It was a pleasure to return in June to the Bedfordshire Guild of Weavers, Spinners and Dyers, of which I was a member for over thirty years before we moved to West Sussex. The occasion was an indigo workshop I was leading and I was delighted to see old friends and to meet some new members.
To demonstrate the various sources of indigo dye, I made several vats using natural indigo, synthetic indigo, woad leaves, woad balls and stored woad solution.
I used the Colour Run Remover recipe given in my books with the synthetic indigo. However, as Colour Run Remover is not always easy to find in powder form (the liquid form isn’t suitable for indigo vats), I decided to try a different method with natural indigo. I was looking for a simple method and, after some experimentation, it seemed that using equal quantities of indigo powder, washing soda and sodium hydrosulphite (hydros) would work well. An added advantage is that using equal amounts of each ingredient makes this a very simple recipe. As indigo reduces better in a more concentrated solution, I decided to make a stock solution on the day before the workshop. To do this, I mixed 4 teaspoons of natural indigo powder with very hot water to make a paste. Then I dissolved 4 teaspoons of washing soda in very hot water in a strong glass jar, added the indigo paste and stirred well. I added more hot water until the glass jar was just over three-quarters full then, after checking that the temperature was not above 50C, I carefully stirred in 4 teaspoons of hydros and put the lid on the jar. I then placed the jar in a saucepan of very hot water and put this on a hotplate overnight. In the morning I checked the pH and added more washing soda to bring it to pH9. The solution looked a murky greenish yellow at this stage. When I arrived at the workshop, I filled a stainless steel bucket with very hot water (but no hotter than 50C) and added 2 teaspoons of washing soda and two teaspoons of hydros. I then gently added the contents of the glass jar. The vat was allowed to stand for about 20 minutes until the liquid below the surface was a clear greeny/yellow. (If this seems to be taking too long, add some more hydros.) This vat is very simple to make and worked well. However, I intend to experiment further to see if I can improve on this method.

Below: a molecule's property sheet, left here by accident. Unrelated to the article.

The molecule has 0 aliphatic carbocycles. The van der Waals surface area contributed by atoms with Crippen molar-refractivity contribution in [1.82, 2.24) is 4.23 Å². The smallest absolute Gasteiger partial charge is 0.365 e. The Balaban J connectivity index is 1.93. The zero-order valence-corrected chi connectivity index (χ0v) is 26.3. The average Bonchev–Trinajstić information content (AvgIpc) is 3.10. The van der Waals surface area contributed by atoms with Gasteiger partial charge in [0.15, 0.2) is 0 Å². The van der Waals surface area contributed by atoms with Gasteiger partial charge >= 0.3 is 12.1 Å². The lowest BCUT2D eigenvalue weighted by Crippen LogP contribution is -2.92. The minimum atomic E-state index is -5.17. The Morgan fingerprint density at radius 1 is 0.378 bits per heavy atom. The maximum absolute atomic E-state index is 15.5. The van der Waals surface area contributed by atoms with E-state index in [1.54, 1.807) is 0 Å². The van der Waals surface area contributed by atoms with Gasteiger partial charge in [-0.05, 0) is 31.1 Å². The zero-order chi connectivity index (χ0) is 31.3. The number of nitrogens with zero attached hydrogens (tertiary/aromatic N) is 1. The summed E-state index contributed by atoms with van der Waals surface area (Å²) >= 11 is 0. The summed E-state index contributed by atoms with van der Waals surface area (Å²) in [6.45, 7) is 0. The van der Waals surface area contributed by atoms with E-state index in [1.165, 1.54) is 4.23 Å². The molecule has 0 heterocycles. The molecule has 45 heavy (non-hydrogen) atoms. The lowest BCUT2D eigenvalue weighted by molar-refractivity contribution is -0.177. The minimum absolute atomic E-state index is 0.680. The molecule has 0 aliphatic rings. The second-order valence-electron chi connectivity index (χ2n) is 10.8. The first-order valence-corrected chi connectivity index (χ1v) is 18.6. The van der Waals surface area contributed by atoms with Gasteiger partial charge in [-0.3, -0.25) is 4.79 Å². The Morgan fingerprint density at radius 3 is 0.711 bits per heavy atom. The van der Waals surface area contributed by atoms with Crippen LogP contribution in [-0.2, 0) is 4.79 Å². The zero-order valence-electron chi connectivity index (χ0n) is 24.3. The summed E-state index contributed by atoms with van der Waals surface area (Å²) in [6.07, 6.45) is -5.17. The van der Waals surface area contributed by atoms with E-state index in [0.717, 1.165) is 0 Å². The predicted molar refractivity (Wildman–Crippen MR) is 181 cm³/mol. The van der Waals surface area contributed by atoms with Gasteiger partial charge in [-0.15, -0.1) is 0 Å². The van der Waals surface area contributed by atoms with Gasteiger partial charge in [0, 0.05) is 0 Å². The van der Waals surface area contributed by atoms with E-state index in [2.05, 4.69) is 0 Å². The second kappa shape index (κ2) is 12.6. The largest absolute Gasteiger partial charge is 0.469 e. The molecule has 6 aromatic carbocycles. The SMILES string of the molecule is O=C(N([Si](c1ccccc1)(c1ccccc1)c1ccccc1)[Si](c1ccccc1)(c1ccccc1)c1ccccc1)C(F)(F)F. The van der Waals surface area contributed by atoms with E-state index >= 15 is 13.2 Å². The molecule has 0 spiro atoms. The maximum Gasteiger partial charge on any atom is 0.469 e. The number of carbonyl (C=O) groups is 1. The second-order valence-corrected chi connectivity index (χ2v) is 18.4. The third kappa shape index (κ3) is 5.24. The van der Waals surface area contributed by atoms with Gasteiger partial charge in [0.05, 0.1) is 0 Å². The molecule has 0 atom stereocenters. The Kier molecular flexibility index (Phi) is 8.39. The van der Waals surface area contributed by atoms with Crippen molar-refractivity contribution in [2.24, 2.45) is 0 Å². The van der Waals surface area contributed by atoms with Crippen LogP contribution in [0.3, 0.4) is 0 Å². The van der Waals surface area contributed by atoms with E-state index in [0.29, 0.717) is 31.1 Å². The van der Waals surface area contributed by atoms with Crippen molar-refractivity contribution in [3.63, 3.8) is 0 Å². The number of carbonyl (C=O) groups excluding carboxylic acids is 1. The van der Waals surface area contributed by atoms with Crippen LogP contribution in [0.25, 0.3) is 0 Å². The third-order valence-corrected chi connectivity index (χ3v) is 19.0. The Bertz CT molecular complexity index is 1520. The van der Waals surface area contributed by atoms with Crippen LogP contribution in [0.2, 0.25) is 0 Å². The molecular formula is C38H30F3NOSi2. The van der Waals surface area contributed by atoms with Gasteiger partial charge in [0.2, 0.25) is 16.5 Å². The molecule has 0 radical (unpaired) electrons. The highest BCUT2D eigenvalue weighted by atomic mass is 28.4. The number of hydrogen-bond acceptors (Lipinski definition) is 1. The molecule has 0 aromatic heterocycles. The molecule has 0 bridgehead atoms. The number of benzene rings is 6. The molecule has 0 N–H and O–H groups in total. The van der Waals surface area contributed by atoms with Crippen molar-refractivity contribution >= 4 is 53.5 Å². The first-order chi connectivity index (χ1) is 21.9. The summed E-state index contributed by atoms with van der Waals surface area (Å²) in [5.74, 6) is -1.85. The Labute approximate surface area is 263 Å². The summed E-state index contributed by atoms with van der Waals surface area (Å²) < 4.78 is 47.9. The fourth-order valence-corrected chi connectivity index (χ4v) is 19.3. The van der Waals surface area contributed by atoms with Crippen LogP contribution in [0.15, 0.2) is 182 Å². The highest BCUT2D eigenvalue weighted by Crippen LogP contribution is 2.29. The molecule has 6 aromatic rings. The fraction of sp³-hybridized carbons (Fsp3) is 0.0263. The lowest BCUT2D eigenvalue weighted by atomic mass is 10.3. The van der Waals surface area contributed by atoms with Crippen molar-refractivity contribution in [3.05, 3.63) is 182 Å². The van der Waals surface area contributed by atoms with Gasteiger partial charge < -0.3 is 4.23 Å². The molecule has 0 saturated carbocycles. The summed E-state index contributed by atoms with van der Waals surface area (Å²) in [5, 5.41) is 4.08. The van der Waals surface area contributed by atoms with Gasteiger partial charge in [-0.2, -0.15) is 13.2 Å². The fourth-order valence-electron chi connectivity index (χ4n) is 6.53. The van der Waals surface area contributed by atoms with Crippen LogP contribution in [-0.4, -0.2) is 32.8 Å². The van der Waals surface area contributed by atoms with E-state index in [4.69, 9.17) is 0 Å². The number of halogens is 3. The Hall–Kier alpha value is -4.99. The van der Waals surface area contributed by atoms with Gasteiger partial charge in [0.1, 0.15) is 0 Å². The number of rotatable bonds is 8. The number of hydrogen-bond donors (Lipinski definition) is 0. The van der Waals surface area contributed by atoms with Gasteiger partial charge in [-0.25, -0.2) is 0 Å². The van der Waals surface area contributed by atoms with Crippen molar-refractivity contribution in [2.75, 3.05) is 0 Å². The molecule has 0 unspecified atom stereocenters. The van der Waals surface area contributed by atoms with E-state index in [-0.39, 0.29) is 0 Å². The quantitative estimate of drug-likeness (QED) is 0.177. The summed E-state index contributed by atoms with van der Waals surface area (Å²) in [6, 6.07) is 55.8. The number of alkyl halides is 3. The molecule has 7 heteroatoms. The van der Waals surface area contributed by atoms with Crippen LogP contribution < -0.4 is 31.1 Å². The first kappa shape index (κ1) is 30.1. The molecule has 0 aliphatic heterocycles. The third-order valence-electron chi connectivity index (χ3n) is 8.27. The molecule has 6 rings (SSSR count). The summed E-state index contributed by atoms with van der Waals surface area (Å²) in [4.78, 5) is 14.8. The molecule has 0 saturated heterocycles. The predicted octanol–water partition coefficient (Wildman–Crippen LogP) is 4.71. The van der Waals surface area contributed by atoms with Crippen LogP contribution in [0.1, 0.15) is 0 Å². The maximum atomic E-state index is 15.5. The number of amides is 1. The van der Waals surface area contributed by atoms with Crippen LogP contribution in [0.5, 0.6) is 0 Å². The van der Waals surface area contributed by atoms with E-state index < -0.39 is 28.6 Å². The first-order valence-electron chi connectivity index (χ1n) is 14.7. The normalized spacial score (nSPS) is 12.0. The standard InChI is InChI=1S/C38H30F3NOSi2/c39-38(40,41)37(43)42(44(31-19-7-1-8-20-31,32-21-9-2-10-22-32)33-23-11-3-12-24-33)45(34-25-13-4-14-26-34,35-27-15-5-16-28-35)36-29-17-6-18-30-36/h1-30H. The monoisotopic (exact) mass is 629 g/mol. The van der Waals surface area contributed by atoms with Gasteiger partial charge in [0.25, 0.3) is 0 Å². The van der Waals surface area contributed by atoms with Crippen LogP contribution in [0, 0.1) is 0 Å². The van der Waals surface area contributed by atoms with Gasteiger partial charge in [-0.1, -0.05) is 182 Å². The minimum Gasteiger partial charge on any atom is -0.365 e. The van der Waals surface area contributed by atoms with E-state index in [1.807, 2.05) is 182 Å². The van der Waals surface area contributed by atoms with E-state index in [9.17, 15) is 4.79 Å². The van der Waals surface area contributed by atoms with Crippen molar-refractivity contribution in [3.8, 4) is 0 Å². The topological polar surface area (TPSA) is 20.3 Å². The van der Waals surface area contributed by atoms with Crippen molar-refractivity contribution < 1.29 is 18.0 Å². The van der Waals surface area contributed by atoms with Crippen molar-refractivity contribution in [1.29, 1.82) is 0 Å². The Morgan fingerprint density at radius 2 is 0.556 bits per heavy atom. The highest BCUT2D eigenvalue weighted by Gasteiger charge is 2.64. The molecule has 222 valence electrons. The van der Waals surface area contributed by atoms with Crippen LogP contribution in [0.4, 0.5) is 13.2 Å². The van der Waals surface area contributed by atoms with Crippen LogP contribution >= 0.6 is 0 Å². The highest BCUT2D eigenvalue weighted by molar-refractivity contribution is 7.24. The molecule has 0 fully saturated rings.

Both of the indigo vats produced dark blues immediately and those students who wanted paler blues had to wait until some of the blue had been used before dyeing their samples. I also suggested that the wool samples should be dyed first, while the vats were hot, and that the cotton and silk samples should be dyed later, when the vats had cooled down. This is because wool takes up the indigo dye better in a hot solution, while cotton and linen prefer cooler solutions.
With the woad balls I used the recipe given in the revised edition of “Wild Colour” and also in an earlier post on this blog. Unfortunately, the woad balls only produced a pale blue and not enough for all the workshop participants to dye their samples. I think the balls probably needed to steep for a longer period than we had available. We also had limited success with the fresh woad leaves, which gave very little colour. However, I suppose this was to be expected, as June is really too early to harvest the first year leaves, which hadn’t had enough time to develop their colouring potential. The woad solution, which gave deep to mid blues, was from 2008 and worked very well, so this proves (if proof is necessary) that correctly-prepared woad solution can be stored successfully for several years. The recipes I used for these two woad vats were those in my books.
The photos below show some of the materials dyed by students at the workshop.